The legislature did debate the issue for several hours, finally coming to the conclusion that they had the right to make a decision on a case-by-case basis. The consensus was that in general, ministers should hold only one passport.



In the midst of the very heated debate, a letter arrived from the ministry of parliamentary affairs announcing that five of the nominees had renounced their second citizenship. The proposed foreign minister, Rangin Dadfar Spanta, failed to do so, and was given two months to decide what he wanted to do about his German passport. Spanta was later confirmed, foreign citizenship and all.



Bashar Dost was still fuming on the last day of confirmation proceedings, when he accused Qanuni - and other former leaders of the jihad or holy war against the Soviets - of stacking the decks in favour of their preferred candidates.



“None of the jihadi leaders, including Qanuni, were present at the last session of parliament,” he told Ariana Television. “They had gone to a separate session where the decisions were made. The voting process in the parliament was basically just for show.”



Many in Afghanistan are bitter that the jihadi leaders, who include some of Afghanistan’s warlords, seem to have gained the upper hand in parliament. Some ministers appeared to curry favour with the former militia commanders during their confirmation hearings, making frequent references to jihad and Islam.



This behaviour apparently irritated Malalai Joya, the young firebrand from Farah province who shot to stardom in 2003 when she openly criticised the warlords at the Constitutional Loya Jirga.



“Our commission has a question - why are the nominees emphasising jihad and Islam? All of us are Muslims and mujahedin,” she said.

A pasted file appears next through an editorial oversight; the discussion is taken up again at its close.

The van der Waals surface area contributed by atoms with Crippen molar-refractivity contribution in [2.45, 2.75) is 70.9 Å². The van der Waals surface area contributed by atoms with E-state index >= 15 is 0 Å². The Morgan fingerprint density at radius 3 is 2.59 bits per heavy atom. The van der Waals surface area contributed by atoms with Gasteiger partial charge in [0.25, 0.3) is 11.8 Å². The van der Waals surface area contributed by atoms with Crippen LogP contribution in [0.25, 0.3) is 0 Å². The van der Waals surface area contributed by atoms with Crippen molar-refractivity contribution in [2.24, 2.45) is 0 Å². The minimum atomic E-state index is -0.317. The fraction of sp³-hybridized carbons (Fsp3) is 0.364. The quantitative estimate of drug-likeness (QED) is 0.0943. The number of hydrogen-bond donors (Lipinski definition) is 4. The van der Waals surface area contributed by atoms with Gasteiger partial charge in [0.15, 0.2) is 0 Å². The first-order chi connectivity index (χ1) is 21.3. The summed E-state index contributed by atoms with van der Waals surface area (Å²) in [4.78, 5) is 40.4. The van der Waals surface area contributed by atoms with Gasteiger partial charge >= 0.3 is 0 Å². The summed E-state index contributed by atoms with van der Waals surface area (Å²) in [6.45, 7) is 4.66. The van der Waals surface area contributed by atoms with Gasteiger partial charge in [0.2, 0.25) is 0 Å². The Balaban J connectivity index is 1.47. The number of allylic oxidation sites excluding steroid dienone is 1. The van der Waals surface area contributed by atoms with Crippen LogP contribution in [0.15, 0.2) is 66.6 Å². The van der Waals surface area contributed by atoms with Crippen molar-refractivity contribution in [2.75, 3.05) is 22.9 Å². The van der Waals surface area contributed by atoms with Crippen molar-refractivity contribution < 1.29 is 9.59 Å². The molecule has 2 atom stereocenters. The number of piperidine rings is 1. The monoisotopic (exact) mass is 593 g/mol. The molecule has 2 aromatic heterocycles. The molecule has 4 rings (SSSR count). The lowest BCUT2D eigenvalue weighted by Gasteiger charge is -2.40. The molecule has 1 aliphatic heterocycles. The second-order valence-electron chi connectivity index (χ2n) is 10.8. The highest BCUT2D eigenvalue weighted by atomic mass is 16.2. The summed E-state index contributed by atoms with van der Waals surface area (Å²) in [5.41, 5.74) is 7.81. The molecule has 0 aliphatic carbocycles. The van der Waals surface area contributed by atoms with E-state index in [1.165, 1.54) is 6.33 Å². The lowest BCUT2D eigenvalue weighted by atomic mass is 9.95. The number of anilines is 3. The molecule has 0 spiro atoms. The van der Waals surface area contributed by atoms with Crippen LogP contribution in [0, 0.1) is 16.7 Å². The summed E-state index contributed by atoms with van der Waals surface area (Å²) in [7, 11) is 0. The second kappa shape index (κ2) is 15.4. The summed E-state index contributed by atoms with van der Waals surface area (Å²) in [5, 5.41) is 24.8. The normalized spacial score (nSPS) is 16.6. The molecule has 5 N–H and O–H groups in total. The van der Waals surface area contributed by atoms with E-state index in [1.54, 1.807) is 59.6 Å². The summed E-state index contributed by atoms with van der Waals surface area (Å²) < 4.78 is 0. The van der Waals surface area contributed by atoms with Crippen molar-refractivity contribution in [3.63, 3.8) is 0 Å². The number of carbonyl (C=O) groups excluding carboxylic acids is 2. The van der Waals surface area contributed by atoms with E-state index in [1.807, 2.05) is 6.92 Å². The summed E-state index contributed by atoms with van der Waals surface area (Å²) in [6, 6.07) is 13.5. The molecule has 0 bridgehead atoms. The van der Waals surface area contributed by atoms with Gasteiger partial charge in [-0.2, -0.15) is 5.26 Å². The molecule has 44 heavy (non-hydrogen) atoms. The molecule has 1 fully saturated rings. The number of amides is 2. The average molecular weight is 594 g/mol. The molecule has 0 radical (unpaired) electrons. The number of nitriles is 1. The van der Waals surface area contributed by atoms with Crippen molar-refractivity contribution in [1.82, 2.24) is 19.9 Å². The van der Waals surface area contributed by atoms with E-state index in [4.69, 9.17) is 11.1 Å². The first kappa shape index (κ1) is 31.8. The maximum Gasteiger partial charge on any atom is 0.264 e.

Joya went on to blast mujahedin leaders who had made the pilgrimage to Mecca but continued committing murders and destruction after they returned.



“You are Muslims. You are mujahedin. But why are you getting angry when we talk about criminals?” she said, as the predominantly male parliament shouted her down.



The day of the final vote saw the legislators still engaged in vigorous debate over the educational records of the nominees: the constitution requires that senior government officials should have had a higher education. They agreed to proceed with the confirmation process, giving two weeks’ grace period for the confirmed ministers to produce valid education documents.



The issue that caused the greatest consternation was the fate of three candidates who failed to receive the 50 per cent plus one vote that parliament originally stated was required.



With 244 deputies voting, it was initially announced that 123 yes ballots would be enough to confirm a minister. But this was adjusted when some popular candidates failed to clear the barrier. For example, the popular minister of communications, Amirzai Sangin, received 120 votes for and 108 against, with 16 abstentions. The parliament originally ruled that they would discount abstentions and confirm anyone who got more positive than negative votes. Two others, Minister for Refugees Akbar Akbar and Urban Development Minister Yousuf Pashtun, found themselves in a similar position.



Deputies launched into several days of furious debate on the ministerial appointments, most of it broadcast live. Two parliamentarians squared off and had to be physically separated, while Qanuni made frequent use of his cut-off button.



By the middle of the week after the original vote, the legislature was no closer to an answer and remained deeply divided about how the issue was being decided - and suspicious that the leadership was making deals behind closed doors.



Observers were alternately bemused and angered by the process.



“The parliament is not qualified to make these decisions,” said political analyst Mohammad Hassan Wolesmal. “Some members have no education at all; they’re illiterate. Most of the ministers lied during their confirmation, but parliamentarians were not aware of that.”



Despite all the problems, the process went well for a first try, insist parliamentarians.



“There may have been some problems with the process, because this is a new experience for Afghanistan,” said Mohammad Arif Noorzai, the first deputy speaker of the Wolesi Jirga. “But all these problems will gradually be ironed out.”



Hafizullah Gardesh is IWPR’s local editor in Afghanistan. Amanullah Nasrat is an IWPR staff reporter in Kabul.